IBM’s Rescue and Recovery with Rapid Restore application uses a filter driver that operates at a very low level to monitor system activity. When you run Windows Installer, a bug in how the installer accesses files collides with the filter driver (and potentially filter drivers in similar applications), causing XP SP2 systems to hang. You’ll see this exact behavior when you attempt to install any of 16 hotfixes listed in article "Computer stops responding when you try to install an update in Windows XP Service Pack 2" (http://support.microsoft.com/?kbid=885894). Before you put any of these hotfixes on systems with a filter driver, download and install the Windows Installer bug fix. Available at the download center, the bug fix has the generic name of “Update for Windows XP Service Pack 2 (KB885894)" and a release date of October 10.

Smart Card Bugs
On the subject of smart cards, XP SP1 and SP2 systems might hang and require a reboot to restore operation if you remove a smart card after you log off. The Microsoft article " Removing a smart card immediately after you log off a Windows XP-based computer may cause the computer to stop responding" (http://support.microsoft.com/?kbid=883529) indicates that Microsoft Product Support Services (PSS) has a bug fix for this problem on SP1 and SP2 systems. To update SP2 images, you need winlogon.exe, version 5.1.2600.2508, with a file release date of August 26. The SP1 bug fix for this problem updates two files, licdll.dll and winlogon.exe; both files have a release date of August 26, but the winlogon.exe fix for SP1 has an earlier version number.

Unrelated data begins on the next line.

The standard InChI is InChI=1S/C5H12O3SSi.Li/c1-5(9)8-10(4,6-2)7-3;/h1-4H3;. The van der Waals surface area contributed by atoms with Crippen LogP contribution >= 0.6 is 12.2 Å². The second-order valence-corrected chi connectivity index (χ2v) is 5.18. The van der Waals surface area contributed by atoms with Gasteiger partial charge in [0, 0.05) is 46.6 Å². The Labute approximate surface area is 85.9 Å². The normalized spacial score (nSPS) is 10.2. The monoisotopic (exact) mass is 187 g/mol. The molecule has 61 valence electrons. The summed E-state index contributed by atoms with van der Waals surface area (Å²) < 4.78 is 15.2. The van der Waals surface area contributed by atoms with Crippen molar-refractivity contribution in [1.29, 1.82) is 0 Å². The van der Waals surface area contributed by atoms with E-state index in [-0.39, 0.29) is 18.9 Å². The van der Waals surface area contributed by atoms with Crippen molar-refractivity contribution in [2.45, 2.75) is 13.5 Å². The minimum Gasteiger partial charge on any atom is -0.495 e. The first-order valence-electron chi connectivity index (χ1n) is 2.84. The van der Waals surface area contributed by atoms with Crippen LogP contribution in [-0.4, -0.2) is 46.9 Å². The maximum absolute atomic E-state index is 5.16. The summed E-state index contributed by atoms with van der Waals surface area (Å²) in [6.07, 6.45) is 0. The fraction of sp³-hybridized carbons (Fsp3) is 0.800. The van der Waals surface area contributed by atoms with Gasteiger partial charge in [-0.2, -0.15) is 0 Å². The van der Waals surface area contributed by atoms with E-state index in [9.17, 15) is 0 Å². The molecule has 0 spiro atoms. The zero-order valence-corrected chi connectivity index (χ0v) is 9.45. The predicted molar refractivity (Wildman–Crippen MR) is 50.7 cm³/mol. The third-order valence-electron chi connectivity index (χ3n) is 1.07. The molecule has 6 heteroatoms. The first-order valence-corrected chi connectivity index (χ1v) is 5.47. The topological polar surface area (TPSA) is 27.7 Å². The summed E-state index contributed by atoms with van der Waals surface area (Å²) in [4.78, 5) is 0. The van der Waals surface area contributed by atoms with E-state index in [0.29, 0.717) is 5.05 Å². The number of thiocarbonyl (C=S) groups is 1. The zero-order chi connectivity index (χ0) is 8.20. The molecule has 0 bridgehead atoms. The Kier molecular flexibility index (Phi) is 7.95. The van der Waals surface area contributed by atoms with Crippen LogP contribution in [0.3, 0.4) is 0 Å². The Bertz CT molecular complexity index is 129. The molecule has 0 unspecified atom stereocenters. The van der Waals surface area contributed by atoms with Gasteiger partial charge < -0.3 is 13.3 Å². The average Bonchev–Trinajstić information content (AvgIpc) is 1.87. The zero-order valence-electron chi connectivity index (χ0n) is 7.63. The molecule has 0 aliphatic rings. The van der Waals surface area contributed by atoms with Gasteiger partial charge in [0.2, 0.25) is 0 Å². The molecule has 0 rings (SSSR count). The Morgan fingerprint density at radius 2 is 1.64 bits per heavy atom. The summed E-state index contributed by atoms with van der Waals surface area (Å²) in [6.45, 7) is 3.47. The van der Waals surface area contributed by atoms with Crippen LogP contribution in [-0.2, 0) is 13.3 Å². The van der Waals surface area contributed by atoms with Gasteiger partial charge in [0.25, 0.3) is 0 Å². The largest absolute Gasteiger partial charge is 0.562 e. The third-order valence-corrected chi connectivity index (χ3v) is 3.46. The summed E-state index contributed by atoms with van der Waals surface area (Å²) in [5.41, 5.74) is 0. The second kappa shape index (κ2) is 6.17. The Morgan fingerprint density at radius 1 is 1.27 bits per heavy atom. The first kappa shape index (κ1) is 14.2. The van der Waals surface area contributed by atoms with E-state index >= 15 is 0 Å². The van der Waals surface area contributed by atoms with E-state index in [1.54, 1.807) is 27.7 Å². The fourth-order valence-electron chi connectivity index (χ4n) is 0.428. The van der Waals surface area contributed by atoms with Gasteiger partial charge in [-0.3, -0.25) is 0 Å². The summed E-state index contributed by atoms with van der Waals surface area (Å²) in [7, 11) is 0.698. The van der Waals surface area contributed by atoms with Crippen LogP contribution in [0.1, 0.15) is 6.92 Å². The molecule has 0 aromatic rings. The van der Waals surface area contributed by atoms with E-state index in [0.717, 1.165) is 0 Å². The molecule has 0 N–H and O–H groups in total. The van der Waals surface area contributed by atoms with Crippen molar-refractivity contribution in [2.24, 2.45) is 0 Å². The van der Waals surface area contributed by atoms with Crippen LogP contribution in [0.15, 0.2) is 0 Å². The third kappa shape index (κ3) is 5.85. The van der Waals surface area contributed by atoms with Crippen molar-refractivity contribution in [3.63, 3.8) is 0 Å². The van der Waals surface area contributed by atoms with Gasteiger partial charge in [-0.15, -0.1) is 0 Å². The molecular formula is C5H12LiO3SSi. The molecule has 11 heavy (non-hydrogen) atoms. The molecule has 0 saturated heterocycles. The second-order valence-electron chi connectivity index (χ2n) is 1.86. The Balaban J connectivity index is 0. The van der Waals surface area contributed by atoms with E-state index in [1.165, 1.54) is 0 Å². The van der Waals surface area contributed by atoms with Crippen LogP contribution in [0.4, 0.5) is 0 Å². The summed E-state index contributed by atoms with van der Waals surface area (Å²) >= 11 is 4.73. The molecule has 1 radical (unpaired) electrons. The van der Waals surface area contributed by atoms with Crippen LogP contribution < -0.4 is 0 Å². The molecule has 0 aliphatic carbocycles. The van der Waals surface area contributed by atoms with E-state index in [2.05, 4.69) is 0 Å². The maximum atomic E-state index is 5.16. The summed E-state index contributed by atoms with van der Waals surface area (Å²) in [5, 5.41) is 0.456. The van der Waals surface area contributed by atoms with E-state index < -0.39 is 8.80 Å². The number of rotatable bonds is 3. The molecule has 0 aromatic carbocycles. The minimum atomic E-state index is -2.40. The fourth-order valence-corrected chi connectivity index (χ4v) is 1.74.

A different Winlogon bug can interfere with network connectivity when you log on with a username and password on an SP2 system that has a smart card attached. The Microsoft article "The network provider may not function as expected on your Windows XP-based computer" (http://support.microsoft.com/?kbid=885423) doesn't document specific symptoms that occur as a result of this bug. Microsoft has a hotfix for this problem on SP1 and SP2 systems. The version of Winlogon that corrects this problem, which has a file release date of September 29, is the most current for both service packs. I recommend you ask for this hotfix, rather than the previous one.

AOL Disconnect and Download Failures
A bug in how XP handles Network Address Translation (NAT) connections can randomly disconnect you from AOL and incorrectly abort AOL downloads midstream. These two problems are caused by XP SP2, not AOL. To restore AOL functionality, call Microsoft PSS and ask for the new version of ipnathlp.dll, which has a file release date of September 1. Cite the Microsoft article "AOL file downloads may abruptly stop or AOL broadband connections may be dropped after you install Windows XP Service Pack 2" (http://support.microsoft.com/?kbid=885295) as a reference.

RTF Print Bug
A bug in how XP processes Rich Text Format (RTF) print files might show only the first page in a print preview and might print only the first page when you send the output to a printer. The Microsoft article "Only the first page of a Rich Text Format (RTF) document may preview or print in an application that uses Msftedit.dll on a Windows XP-based computer" (http://support.microsoft.com/?kbid=883483) indicates that Microsoft PSS has a new version of the faulty component msftedit.dll, with a file release date of September 30, that correctly previews and prints RTF files.